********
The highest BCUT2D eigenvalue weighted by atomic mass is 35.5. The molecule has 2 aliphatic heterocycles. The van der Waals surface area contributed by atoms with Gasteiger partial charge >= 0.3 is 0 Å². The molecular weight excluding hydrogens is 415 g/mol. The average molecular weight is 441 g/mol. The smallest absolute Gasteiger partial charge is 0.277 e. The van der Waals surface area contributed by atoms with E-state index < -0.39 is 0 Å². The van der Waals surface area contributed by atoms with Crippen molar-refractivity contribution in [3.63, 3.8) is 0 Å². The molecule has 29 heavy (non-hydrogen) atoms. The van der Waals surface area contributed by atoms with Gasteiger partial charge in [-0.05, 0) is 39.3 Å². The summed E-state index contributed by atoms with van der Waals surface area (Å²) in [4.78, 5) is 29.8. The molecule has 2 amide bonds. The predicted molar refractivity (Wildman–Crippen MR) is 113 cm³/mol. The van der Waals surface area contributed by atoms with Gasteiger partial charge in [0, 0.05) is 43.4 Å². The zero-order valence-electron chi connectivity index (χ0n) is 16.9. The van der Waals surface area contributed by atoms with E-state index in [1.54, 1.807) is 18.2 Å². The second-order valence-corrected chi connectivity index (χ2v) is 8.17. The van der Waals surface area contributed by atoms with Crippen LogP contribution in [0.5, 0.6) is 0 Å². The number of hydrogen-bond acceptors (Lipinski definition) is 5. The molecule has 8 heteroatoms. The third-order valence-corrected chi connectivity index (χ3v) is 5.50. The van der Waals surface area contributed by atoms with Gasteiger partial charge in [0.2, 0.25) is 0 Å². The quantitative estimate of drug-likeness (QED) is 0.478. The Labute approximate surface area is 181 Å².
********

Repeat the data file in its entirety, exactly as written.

The highest BCUT2D eigenvalue weighted by atomic mass is 35.5. The molecule has 2 aliphatic heterocycles. The van der Waals surface area contributed by atoms with Gasteiger partial charge >= 0.3 is 0 Å². The molecular weight excluding hydrogens is 415 g/mol. The average molecular weight is 441 g/mol. The smallest absolute Gasteiger partial charge is 0.277 e. The van der Waals surface area contributed by atoms with E-state index < -0.39 is 0 Å². The van der Waals surface area contributed by atoms with Crippen molar-refractivity contribution in [3.63, 3.8) is 0 Å². The molecule has 29 heavy (non-hydrogen) atoms. The van der Waals surface area contributed by atoms with Gasteiger partial charge in [-0.05, 0) is 39.3 Å². The summed E-state index contributed by atoms with van der Waals surface area (Å²) in [4.78, 5) is 29.8. The molecule has 2 amide bonds. The predicted molar refractivity (Wildman–Crippen MR) is 113 cm³/mol. The van der Waals surface area contributed by atoms with Gasteiger partial charge in [0, 0.05) is 43.4 Å². The zero-order valence-electron chi connectivity index (χ0n) is 16.9. The van der Waals surface area contributed by atoms with E-state index in [1.54, 1.807) is 18.2 Å². The second-order valence-corrected chi connectivity index (χ2v) is 8.17. The van der Waals surface area contributed by atoms with Crippen LogP contribution in [0.5, 0.6) is 0 Å². The number of hydrogen-bond acceptors (Lipinski definition) is 5. The molecule has 8 heteroatoms. The third-order valence-corrected chi connectivity index (χ3v) is 5.50. The van der Waals surface area contributed by atoms with Gasteiger partial charge in [0.2, 0.25) is 0 Å². The quantitative estimate of drug-likeness (QED) is 0.478. The Labute approximate surface area is 181 Å².